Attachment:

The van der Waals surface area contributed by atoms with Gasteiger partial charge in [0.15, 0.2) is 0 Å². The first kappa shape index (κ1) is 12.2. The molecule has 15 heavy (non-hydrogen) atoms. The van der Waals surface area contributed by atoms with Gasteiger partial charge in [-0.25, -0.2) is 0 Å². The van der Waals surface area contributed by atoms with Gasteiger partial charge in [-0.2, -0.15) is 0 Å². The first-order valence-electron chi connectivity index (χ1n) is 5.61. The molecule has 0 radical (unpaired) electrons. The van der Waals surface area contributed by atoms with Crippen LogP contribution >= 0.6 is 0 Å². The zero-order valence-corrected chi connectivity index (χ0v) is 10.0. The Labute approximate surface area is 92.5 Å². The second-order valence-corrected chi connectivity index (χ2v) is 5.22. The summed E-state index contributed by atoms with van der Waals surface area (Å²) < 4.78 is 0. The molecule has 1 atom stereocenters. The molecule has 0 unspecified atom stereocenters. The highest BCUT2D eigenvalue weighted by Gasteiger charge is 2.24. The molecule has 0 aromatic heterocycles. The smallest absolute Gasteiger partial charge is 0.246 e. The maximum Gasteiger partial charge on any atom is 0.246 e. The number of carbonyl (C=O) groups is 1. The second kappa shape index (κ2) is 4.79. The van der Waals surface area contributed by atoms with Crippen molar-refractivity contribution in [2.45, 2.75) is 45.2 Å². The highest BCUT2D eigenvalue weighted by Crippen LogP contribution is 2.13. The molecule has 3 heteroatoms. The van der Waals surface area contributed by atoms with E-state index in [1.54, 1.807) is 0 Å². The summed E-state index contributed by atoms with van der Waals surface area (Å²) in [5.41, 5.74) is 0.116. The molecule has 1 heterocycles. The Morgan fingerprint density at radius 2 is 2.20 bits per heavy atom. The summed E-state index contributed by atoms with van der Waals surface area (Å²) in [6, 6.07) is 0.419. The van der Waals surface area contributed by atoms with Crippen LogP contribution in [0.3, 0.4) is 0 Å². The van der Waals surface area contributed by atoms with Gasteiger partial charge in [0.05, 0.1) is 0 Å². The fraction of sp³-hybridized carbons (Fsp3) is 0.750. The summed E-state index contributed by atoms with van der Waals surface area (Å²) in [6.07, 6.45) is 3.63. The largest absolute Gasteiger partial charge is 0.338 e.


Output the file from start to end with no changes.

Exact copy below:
The van der Waals surface area contributed by atoms with Gasteiger partial charge in [0.15, 0.2) is 0 Å². The first kappa shape index (κ1) is 12.2. The molecule has 15 heavy (non-hydrogen) atoms. The van der Waals surface area contributed by atoms with Gasteiger partial charge in [-0.25, -0.2) is 0 Å². The van der Waals surface area contributed by atoms with Gasteiger partial charge in [-0.2, -0.15) is 0 Å². The first-order valence-electron chi connectivity index (χ1n) is 5.61. The molecule has 0 radical (unpaired) electrons. The van der Waals surface area contributed by atoms with Crippen LogP contribution >= 0.6 is 0 Å². The zero-order valence-corrected chi connectivity index (χ0v) is 10.0. The Labute approximate surface area is 92.5 Å². The second-order valence-corrected chi connectivity index (χ2v) is 5.22. The summed E-state index contributed by atoms with van der Waals surface area (Å²) < 4.78 is 0. The molecule has 1 atom stereocenters. The molecule has 0 unspecified atom stereocenters. The highest BCUT2D eigenvalue weighted by Gasteiger charge is 2.24. The molecule has 0 aromatic heterocycles. The smallest absolute Gasteiger partial charge is 0.246 e. The maximum Gasteiger partial charge on any atom is 0.246 e. The number of carbonyl (C=O) groups is 1. The second kappa shape index (κ2) is 4.79. The van der Waals surface area contributed by atoms with Crippen molar-refractivity contribution in [2.45, 2.75) is 45.2 Å². The highest BCUT2D eigenvalue weighted by Crippen LogP contribution is 2.13. The molecule has 3 heteroatoms. The van der Waals surface area contributed by atoms with E-state index in [1.54, 1.807) is 0 Å². The summed E-state index contributed by atoms with van der Waals surface area (Å²) in [5.41, 5.74) is 0.116. The molecule has 1 heterocycles. The Morgan fingerprint density at radius 2 is 2.20 bits per heavy atom. The summed E-state index contributed by atoms with van der Waals surface area (Å²) in [6, 6.07) is 0.419. The van der Waals surface area contributed by atoms with Crippen LogP contribution in [0.3, 0.4) is 0 Å². The van der Waals surface area contributed by atoms with Gasteiger partial charge in [0.05, 0.1) is 0 Å². The fraction of sp³-hybridized carbons (Fsp3) is 0.750. The summed E-state index contributed by atoms with van der Waals surface area (Å²) in [6.07, 6.45) is 3.63. The largest absolute Gasteiger partial charge is 0.338 e.